“A popular government without popular information or the means of acquiring it, is but a prologue to a farce, or a tragedy, or perhaps both.” — James Madison
Analytics to solve civic problems is not — in its simplest form — anything new. In 1854, for example, cholera broke out in an area of London, eventually killing some 600 residents. Doctors thought that cholera was spread by “miasma,” a fouling of the air. But one physician, John Snow, drew a map of the area and put a mark where each of the afflicted lived. Snow discovered that most of the sick lived within a few blocks of the Broad Street public well, but there were some exceptions. He investigated the exceptions and found that some stricken children that did not live near the pump attended school in the Broad Street area, and had used the suspect pump. And some who lived near the pump but were unaffected drank only beer.
By mapping the outbreak and investigating those exceptions, Snow came to the conclusion that the water was somehow responsible for the cholera outbreak. The pump handle was removed and the outbreak faded away. It was later discovered that sewage pits beneath houses had overflowed into the water supply. The actual bacterium responsible for cholera was spotted — also in 1854 — but was not widely known until much later. So a simple analysis of data led to a conclusion that not only saved lives in the 1854 outbreak, but provided information useful to cities throughout the world.
A more recent example of information in the service of public safety is something called Comstat or Compstat. Back in 1990, a New York City subway cop named Jack Maple began to map where crime occurred in the subway. Which stops, what time of day, etc. These maps, which he called “Charts of the Future” were done on 55 feet of butcher paper. The charts helped predict where and when crimes were most likely to occur, so officers could be assigned accordingly. Between 1990 and 1992, they helped cut subway felonies and robberies by nearly one third. NYPD Commissioner William Bratton later incorporated the system into all NYPD operations and today, police departments around the world use Compstat. The original butcher paper charts of the future were not very sophisticated by today’s standards, but they showed where and when subway crime was likely to occur, and they changed policing forever.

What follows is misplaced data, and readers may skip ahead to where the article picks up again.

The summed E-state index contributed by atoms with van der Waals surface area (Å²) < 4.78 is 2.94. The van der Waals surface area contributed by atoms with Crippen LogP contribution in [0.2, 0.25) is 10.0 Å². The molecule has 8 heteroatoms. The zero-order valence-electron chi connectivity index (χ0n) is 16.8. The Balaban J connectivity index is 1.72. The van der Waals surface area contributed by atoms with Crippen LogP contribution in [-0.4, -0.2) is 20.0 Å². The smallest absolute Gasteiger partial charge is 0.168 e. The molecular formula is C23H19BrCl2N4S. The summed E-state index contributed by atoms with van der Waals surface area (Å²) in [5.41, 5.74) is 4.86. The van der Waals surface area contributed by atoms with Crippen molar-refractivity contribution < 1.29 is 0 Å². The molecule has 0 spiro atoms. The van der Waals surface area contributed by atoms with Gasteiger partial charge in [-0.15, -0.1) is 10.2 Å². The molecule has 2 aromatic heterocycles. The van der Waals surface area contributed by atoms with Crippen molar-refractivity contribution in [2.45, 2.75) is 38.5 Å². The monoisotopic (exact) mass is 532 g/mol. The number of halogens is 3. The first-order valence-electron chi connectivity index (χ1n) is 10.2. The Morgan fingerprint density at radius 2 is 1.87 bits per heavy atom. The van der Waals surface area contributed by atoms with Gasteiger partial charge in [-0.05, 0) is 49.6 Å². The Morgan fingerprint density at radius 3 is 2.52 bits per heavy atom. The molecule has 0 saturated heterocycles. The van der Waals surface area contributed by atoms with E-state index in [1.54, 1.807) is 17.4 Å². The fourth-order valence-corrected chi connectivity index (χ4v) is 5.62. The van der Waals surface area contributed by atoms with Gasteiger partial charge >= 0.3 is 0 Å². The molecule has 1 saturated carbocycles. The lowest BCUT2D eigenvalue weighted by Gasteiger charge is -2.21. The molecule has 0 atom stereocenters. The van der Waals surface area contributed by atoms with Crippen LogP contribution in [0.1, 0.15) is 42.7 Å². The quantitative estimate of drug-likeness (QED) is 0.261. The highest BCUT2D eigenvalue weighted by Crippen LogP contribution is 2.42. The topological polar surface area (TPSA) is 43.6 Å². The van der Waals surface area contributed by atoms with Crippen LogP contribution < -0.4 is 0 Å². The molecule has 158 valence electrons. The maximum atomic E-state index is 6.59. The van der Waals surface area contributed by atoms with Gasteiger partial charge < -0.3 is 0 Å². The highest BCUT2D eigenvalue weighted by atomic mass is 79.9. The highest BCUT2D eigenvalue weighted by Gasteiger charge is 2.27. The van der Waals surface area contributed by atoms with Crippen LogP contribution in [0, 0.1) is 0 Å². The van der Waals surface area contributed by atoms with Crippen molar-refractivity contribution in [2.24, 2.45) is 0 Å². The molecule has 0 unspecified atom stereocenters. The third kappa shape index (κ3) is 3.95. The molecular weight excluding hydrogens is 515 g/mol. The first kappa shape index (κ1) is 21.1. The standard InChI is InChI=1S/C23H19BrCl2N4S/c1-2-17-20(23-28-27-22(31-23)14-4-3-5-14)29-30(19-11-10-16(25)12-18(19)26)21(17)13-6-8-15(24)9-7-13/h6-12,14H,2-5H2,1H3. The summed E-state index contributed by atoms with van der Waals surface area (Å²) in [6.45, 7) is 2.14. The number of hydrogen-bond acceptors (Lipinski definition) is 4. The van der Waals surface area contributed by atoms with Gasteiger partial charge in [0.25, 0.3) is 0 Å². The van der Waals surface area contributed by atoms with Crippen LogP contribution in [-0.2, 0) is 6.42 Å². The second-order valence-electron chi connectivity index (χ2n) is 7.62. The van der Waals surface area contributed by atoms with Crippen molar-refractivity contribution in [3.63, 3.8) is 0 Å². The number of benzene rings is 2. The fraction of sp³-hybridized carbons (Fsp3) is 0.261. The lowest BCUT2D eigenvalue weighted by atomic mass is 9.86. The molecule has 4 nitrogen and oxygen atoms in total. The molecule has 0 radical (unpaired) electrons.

Then in the mid-2000s, a doctor in Camden, N.J., fed up with violence in the city, took a page from Comstat and with a student intern, began mapping hospital data on accidents and injuries. In a lengthy interview for the Frontline television program, Dr. Jeffrey Brenner described the same kind of meticulous data collection and mapping as Dr. John Snow had conducted in long-ago London.
“I went to the hospital that I worked for,” said Brenner in the interview, “and submitted a proposal to collect patient-level information for everyone who had had an accident or injury, so this included people who had been shot, people who had been assaulted or fallen down the stairs. We got the data and began … We mapped it, graphed it, charted it, and it was just an unbelievable data set … It pretty quickly became clear that there were hot spots of everything. There were hot spots by disease, hot spots by patient; there were certain patients who had been [admitted] over and over and over. There were hot spots by ZIP code and by neighborhood … And because I knew the city so well, you could begin to take the data and tell stories with the data. And that’s an incredibly powerful tool for making change.”
Brenner widened his criteria, asking more hospitals for claims data for a full year. The patterns showed “hot spot” buildings where elderly and disabled people lived, who made repeated emergency room visits. Not only is an emergency room visit expensive — from $1,000 to $3,000 — but repeated ER visits are not good health care, and without follow up, patients often ended up in the hospital again within a few weeks.
Brenner discovered that one percent of the residents of Camden were responsible for 30 percent of the hospital and emergency room costs. And the reasons for those visits were, in order of occurrence, head colds, ear infections, sore throats, asthma and stomach viruses. Surprisingly, other groups of patients, including the insured, had a similar pattern.
Now that he had the data, Brenner went into action, figuring if that one percent could be helped outside the ER, it would mean a huge drop in costs, and more personalized care. In 2007, he built a team of home health workers to look in on the patients and help with seemingly minor preventive care such as filling prescriptions for asthma medication, which resulted in huge drops in medical costs, ER visits and hospitalizations, and provided better more personalized health care for those individuals.
The common denominator in each of these cases was the collection and analysis of data which resulted in a strategy leading to action to solve some problem. This approach — now called “analytics” — is increasingly of use in cities and counties to focus on some of local government’s biggest problems such as health, crime, infrastructure, and other difficult challenges.
Recently, however, revelations of the massive collection of surveillance data by U.S. security agencies has caused a backlash against “big data” which could change the dynamics of analytics. For more information on big data and analytics, watch for a special section in the September issue of Government Technology magazine.
Photo: At Pacific Northwest National Laboratory, the science of cyber analytics supports better predictions and guides adaptive responses of computers and computer networks. Courtesy of Flickr/Pacific Northwest National Laboratory.